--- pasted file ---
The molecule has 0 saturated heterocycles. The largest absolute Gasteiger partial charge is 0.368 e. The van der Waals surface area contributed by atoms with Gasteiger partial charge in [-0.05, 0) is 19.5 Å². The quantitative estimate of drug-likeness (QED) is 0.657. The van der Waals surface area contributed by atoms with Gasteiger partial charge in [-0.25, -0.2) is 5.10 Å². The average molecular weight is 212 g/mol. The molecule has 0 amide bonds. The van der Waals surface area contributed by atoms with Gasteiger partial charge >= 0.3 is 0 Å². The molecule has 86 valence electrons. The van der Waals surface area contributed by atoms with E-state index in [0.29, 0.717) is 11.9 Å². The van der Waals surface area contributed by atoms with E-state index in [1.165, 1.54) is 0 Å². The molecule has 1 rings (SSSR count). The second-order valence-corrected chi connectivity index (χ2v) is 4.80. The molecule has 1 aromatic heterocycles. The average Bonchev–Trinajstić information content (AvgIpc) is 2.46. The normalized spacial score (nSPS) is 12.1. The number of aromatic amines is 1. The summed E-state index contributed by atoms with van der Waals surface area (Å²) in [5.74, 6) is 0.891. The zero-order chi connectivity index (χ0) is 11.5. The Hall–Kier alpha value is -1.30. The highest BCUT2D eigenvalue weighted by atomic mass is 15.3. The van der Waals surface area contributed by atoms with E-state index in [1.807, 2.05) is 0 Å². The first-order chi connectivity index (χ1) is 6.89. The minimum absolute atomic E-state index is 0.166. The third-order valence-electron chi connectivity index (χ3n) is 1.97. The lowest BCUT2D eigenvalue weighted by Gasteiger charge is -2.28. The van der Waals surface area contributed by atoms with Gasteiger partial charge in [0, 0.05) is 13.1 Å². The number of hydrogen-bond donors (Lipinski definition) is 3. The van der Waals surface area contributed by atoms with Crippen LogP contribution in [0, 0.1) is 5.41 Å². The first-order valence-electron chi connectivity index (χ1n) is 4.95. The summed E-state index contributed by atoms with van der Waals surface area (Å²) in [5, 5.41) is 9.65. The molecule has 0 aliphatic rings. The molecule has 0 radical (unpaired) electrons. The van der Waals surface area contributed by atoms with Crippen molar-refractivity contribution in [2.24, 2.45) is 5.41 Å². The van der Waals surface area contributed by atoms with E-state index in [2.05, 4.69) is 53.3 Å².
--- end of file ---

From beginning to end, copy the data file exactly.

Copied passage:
The molecule has 0 saturated heterocycles. The largest absolute Gasteiger partial charge is 0.368 e. The van der Waals surface area contributed by atoms with Gasteiger partial charge in [-0.05, 0) is 19.5 Å². The quantitative estimate of drug-likeness (QED) is 0.657. The van der Waals surface area contributed by atoms with Gasteiger partial charge in [-0.25, -0.2) is 5.10 Å². The average molecular weight is 212 g/mol. The molecule has 0 amide bonds. The van der Waals surface area contributed by atoms with Gasteiger partial charge >= 0.3 is 0 Å². The molecule has 86 valence electrons. The van der Waals surface area contributed by atoms with E-state index in [0.29, 0.717) is 11.9 Å². The van der Waals surface area contributed by atoms with E-state index in [1.165, 1.54) is 0 Å². The molecule has 1 rings (SSSR count). The second-order valence-corrected chi connectivity index (χ2v) is 4.80. The molecule has 1 aromatic heterocycles. The average Bonchev–Trinajstić information content (AvgIpc) is 2.46. The normalized spacial score (nSPS) is 12.1. The number of aromatic amines is 1. The summed E-state index contributed by atoms with van der Waals surface area (Å²) in [5.74, 6) is 0.891. The zero-order chi connectivity index (χ0) is 11.5. The Hall–Kier alpha value is -1.30. The highest BCUT2D eigenvalue weighted by atomic mass is 15.3. The van der Waals surface area contributed by atoms with E-state index in [1.807, 2.05) is 0 Å². The first-order chi connectivity index (χ1) is 6.89. The minimum absolute atomic E-state index is 0.166. The third-order valence-electron chi connectivity index (χ3n) is 1.97. The lowest BCUT2D eigenvalue weighted by Gasteiger charge is -2.28. The van der Waals surface area contributed by atoms with Gasteiger partial charge in [0, 0.05) is 13.1 Å². The number of hydrogen-bond donors (Lipinski definition) is 3. The van der Waals surface area contributed by atoms with Crippen LogP contribution in [0, 0.1) is 5.41 Å². The first-order valence-electron chi connectivity index (χ1n) is 4.95. The summed E-state index contributed by atoms with van der Waals surface area (Å²) in [5, 5.41) is 9.65. The molecule has 0 aliphatic rings. The molecule has 0 radical (unpaired) electrons. The van der Waals surface area contributed by atoms with Crippen molar-refractivity contribution in [2.24, 2.45) is 5.41 Å². The van der Waals surface area contributed by atoms with E-state index in [2.05, 4.69) is 53.3 Å².